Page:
Tragedy shows focus needed on safety

Death of sisters raises need for safety awareness regarding children around equipment on today’s large farm operations

Food is the natural gift in a tragedy, but the head of a farm safety association says communities that want to make farms safer should organize a farm safety day.

Marcel Hacault, executive director of the Canadian Agricultural Safety Association, said farm safety awareness demonstrations do help kids and their parents stay safer on the farm.

“Research shows it does help,” said Hacault.

Thirteen-year-old Catie Bott and her 11-year-old twin sisters, Dara and Jana, died after they were buried in a load of canola near Withrow, Alta., Oct. 13 while playing in a grain truck.

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Adults freed the girls from the canola and administered CPR. Two of the sisters died at the scene, and the third died later at the Stollery Children’s hospital.

“We do not regret raising and involving our kids … on our farm. It was our life,” said the statement by parents Roger and Bonita Bott and read by RCMP sgt. Mike Numan, a day after the tragedy.

“Our kids died living life on the farm. It was a family farm.”

Ivan Dijkstra, deputy fire chief with Clearwater Regional Fire Rescue Services said: “The girls were with their parents and while the truck was being unloaded they somehow fell into the canola seed.”

Hacault said farmers and the agriculture community need to examine how to instil a love of farming in children without exposing them to unnecessary risk.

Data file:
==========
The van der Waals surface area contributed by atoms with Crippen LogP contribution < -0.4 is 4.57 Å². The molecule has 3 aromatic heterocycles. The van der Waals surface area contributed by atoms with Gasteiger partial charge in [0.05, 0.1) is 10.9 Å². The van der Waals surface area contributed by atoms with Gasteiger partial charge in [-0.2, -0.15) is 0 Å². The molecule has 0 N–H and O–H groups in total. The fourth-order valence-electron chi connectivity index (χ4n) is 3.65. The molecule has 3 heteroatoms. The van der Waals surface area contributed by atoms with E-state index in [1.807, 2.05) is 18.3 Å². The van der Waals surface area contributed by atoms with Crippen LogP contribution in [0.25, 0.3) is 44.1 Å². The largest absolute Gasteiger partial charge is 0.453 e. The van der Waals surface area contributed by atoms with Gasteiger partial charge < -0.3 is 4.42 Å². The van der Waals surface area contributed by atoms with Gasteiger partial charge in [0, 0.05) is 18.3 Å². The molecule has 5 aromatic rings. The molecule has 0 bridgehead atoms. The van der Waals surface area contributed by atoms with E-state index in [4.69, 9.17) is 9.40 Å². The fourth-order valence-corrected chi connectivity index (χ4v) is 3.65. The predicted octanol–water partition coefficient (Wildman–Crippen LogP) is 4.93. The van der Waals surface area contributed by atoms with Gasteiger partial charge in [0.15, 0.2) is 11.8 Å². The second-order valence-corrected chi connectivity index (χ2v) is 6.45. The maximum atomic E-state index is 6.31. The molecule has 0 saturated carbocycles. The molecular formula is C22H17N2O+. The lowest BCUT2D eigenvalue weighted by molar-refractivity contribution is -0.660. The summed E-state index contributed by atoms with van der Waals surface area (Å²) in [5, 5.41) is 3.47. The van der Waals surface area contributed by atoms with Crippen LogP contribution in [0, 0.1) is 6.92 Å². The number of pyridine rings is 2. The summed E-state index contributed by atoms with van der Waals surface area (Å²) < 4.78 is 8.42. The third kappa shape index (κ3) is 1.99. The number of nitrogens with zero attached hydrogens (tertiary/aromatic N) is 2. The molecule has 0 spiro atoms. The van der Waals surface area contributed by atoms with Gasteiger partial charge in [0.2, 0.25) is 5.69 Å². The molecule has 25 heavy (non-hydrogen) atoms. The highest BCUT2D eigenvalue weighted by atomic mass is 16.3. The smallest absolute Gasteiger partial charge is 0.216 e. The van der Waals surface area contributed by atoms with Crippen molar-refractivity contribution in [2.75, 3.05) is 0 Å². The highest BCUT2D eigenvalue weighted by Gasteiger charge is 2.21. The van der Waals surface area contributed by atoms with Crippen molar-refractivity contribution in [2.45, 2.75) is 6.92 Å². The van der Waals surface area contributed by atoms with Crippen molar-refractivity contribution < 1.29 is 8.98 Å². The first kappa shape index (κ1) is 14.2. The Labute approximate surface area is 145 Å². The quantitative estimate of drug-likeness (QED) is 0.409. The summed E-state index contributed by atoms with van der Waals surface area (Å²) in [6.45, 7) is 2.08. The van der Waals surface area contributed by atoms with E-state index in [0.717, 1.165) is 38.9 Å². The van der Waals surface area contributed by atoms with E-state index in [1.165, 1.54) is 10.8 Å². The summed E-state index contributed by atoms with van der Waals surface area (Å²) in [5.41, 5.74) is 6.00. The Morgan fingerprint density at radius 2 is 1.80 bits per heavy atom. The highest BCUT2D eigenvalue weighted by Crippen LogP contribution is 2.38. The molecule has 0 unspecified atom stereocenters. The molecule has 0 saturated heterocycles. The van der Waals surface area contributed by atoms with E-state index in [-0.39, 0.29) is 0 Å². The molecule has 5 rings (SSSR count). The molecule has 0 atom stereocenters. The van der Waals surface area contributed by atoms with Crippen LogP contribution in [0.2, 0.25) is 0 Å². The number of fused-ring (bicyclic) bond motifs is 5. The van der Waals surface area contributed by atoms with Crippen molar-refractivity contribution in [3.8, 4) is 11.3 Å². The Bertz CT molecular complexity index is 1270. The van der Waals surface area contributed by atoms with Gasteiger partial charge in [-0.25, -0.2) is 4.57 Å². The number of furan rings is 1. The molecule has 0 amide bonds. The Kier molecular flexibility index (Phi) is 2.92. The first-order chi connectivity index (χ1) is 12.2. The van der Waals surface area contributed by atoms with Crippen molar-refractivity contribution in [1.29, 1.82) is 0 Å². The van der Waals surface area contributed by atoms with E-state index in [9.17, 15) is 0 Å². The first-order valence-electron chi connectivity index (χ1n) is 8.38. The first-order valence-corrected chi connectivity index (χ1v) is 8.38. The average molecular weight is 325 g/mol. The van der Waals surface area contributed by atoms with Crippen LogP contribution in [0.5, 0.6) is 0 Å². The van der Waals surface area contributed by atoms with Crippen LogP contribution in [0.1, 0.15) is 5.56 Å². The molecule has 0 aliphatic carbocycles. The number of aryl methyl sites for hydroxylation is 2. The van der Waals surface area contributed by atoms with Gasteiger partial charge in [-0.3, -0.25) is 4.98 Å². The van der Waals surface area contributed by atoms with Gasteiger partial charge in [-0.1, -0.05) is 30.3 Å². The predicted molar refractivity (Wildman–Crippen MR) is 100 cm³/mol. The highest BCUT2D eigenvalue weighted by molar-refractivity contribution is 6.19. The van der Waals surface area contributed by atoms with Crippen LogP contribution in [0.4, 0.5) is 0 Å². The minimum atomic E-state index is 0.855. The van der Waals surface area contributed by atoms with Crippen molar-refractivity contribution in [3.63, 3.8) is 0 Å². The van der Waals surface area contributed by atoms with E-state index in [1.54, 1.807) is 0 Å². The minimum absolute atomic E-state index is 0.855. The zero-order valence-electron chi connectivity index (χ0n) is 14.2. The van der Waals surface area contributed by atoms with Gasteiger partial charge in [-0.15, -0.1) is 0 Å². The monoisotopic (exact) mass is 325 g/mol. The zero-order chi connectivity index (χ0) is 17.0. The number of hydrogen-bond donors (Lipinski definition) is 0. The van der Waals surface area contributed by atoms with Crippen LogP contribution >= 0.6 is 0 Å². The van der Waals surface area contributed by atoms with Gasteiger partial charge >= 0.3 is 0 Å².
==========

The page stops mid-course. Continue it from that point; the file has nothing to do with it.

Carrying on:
It starts with having a discussion around the supper table about the tragedy at Withrow and how to stay safe on the farm, he said.

Four children and three adults have died in Canada since January after becoming trapped in grain.

“I think we just need to have conversations on the farm. The accidents seem to be going up,” said Hacault.

Many farm-raised people re-member playing in and around grain when they were younger, but the risk around the farm increases as farms and equipment become larger.

Knocking sticky grain off the wall of a 1,300 bushel bin is less risky than knocking the grain off the walls of a 30,000 bu. bin.

“All farmers knocked grain off the side of bins or played in a truck of grain, but the scale of equipment is so much larger. Maybe we have to resensitize ourselves to the level of risk,” Hacault said.

“Maybe we don’t think it is as dangerous because it wasn’t dangerous when we were growing up. We’re still associating the risk as it was 30 or 40 years ago when there was much less volume.”

Hacault believes a “grain entrapment training unit” could be taken to fairs and trade shows to help raise awareness of the dangers around grain. It could also be used to help volunteer first responders free people from grain.

However, the trailer unit is expensive, and the association is struggling to find money to buy one.

“It costs money, and we haven’t been able to find money from industry to support the project. We’re struggling to get traction. We think it would be a very useful in training,” he said.

It is unclear just how the children in Withrow died, but Hacault said when adults die from grain entrapment it usually occurs when a farmer goes inside a bin to unblock grain. Children can be trapped in grain while playing in a bin or truck or if they fall in while retrieving a fallen object.

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